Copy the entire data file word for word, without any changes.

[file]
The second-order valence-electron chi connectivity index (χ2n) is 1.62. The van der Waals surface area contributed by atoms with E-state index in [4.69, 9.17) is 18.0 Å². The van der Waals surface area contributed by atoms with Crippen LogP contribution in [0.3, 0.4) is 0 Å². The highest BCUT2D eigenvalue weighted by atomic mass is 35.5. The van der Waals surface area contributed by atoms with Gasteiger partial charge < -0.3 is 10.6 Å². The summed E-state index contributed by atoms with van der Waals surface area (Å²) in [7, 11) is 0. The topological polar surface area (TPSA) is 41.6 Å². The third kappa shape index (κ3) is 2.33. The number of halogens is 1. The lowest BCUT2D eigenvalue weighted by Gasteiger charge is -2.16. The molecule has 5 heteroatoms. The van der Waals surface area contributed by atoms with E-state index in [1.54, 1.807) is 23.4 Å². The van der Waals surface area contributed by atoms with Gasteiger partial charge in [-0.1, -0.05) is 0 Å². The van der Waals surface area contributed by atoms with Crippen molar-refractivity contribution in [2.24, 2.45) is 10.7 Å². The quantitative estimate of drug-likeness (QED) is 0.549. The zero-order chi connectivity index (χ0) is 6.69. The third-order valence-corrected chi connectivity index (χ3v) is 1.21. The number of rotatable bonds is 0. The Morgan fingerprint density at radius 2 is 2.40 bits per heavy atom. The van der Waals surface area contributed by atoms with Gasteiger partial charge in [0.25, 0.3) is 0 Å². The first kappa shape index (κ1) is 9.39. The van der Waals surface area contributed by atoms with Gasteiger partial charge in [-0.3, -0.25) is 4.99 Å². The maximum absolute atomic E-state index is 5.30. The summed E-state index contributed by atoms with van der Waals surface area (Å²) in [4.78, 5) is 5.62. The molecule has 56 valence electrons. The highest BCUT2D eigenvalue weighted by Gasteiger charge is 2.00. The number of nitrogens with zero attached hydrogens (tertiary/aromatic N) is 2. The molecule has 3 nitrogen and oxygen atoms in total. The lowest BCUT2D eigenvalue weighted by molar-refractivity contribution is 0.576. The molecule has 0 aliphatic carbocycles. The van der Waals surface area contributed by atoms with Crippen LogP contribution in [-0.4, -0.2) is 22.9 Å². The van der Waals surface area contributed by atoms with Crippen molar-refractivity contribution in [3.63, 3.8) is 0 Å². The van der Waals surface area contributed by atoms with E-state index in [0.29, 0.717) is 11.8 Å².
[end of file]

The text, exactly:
The second-order valence-electron chi connectivity index (χ2n) is 1.62. The van der Waals surface area contributed by atoms with E-state index in [4.69, 9.17) is 18.0 Å². The van der Waals surface area contributed by atoms with Crippen LogP contribution in [0.3, 0.4) is 0 Å². The highest BCUT2D eigenvalue weighted by atomic mass is 35.5. The van der Waals surface area contributed by atoms with Gasteiger partial charge < -0.3 is 10.6 Å². The summed E-state index contributed by atoms with van der Waals surface area (Å²) in [7, 11) is 0. The topological polar surface area (TPSA) is 41.6 Å². The third kappa shape index (κ3) is 2.33. The number of halogens is 1. The lowest BCUT2D eigenvalue weighted by Gasteiger charge is -2.16. The molecule has 5 heteroatoms. The van der Waals surface area contributed by atoms with E-state index in [1.54, 1.807) is 23.4 Å². The van der Waals surface area contributed by atoms with Gasteiger partial charge in [-0.1, -0.05) is 0 Å². The van der Waals surface area contributed by atoms with Crippen molar-refractivity contribution in [2.24, 2.45) is 10.7 Å². The quantitative estimate of drug-likeness (QED) is 0.549. The zero-order chi connectivity index (χ0) is 6.69. The third-order valence-corrected chi connectivity index (χ3v) is 1.21. The number of rotatable bonds is 0. The Morgan fingerprint density at radius 2 is 2.40 bits per heavy atom. The van der Waals surface area contributed by atoms with Gasteiger partial charge in [0.25, 0.3) is 0 Å². The first kappa shape index (κ1) is 9.39. The van der Waals surface area contributed by atoms with Gasteiger partial charge in [-0.3, -0.25) is 4.99 Å². The maximum absolute atomic E-state index is 5.30. The summed E-state index contributed by atoms with van der Waals surface area (Å²) in [4.78, 5) is 5.62. The molecule has 56 valence electrons. The highest BCUT2D eigenvalue weighted by Gasteiger charge is 2.00. The number of nitrogens with zero attached hydrogens (tertiary/aromatic N) is 2. The molecule has 3 nitrogen and oxygen atoms in total. The lowest BCUT2D eigenvalue weighted by molar-refractivity contribution is 0.576. The molecule has 0 aliphatic carbocycles. The van der Waals surface area contributed by atoms with Crippen LogP contribution in [-0.4, -0.2) is 22.9 Å². The van der Waals surface area contributed by atoms with Crippen molar-refractivity contribution in [3.63, 3.8) is 0 Å². The van der Waals surface area contributed by atoms with E-state index in [0.29, 0.717) is 11.8 Å².